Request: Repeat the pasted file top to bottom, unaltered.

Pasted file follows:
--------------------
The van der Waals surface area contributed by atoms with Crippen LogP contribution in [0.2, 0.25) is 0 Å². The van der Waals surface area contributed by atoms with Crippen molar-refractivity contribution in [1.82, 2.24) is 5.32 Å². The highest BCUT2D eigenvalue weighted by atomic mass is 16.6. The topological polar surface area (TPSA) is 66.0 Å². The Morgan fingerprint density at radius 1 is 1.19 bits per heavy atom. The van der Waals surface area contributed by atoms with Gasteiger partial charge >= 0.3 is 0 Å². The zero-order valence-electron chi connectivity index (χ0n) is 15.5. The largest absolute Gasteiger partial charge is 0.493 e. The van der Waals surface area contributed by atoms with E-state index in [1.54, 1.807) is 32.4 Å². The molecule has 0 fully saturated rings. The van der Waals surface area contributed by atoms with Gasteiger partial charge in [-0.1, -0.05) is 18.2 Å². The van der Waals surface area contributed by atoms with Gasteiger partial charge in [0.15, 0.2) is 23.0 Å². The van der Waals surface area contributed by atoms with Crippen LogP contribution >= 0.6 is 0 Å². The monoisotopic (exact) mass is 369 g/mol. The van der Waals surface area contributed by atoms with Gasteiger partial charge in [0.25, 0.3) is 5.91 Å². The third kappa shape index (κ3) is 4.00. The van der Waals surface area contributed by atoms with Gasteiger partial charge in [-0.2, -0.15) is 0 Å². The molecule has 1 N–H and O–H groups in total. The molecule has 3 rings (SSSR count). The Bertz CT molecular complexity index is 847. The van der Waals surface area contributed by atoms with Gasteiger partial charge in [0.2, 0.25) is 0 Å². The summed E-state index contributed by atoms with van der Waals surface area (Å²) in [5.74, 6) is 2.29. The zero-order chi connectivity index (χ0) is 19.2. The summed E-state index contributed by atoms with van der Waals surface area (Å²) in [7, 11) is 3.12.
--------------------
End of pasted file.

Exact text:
The van der Waals surface area contributed by atoms with Crippen LogP contribution in [0.2, 0.25) is 0 Å². The van der Waals surface area contributed by atoms with Crippen molar-refractivity contribution in [1.82, 2.24) is 5.32 Å². The highest BCUT2D eigenvalue weighted by atomic mass is 16.6. The topological polar surface area (TPSA) is 66.0 Å². The Morgan fingerprint density at radius 1 is 1.19 bits per heavy atom. The van der Waals surface area contributed by atoms with Gasteiger partial charge >= 0.3 is 0 Å². The zero-order valence-electron chi connectivity index (χ0n) is 15.5. The largest absolute Gasteiger partial charge is 0.493 e. The van der Waals surface area contributed by atoms with E-state index in [1.54, 1.807) is 32.4 Å². The molecule has 0 fully saturated rings. The van der Waals surface area contributed by atoms with Gasteiger partial charge in [-0.1, -0.05) is 18.2 Å². The van der Waals surface area contributed by atoms with Gasteiger partial charge in [0.15, 0.2) is 23.0 Å². The van der Waals surface area contributed by atoms with Crippen LogP contribution >= 0.6 is 0 Å². The monoisotopic (exact) mass is 369 g/mol. The van der Waals surface area contributed by atoms with Gasteiger partial charge in [0.25, 0.3) is 5.91 Å². The third kappa shape index (κ3) is 4.00. The van der Waals surface area contributed by atoms with Gasteiger partial charge in [-0.2, -0.15) is 0 Å². The molecule has 1 N–H and O–H groups in total. The molecule has 3 rings (SSSR count). The Bertz CT molecular complexity index is 847. The van der Waals surface area contributed by atoms with Gasteiger partial charge in [0.2, 0.25) is 0 Å². The summed E-state index contributed by atoms with van der Waals surface area (Å²) in [5.74, 6) is 2.29. The zero-order chi connectivity index (χ0) is 19.2. The summed E-state index contributed by atoms with van der Waals surface area (Å²) in [7, 11) is 3.12.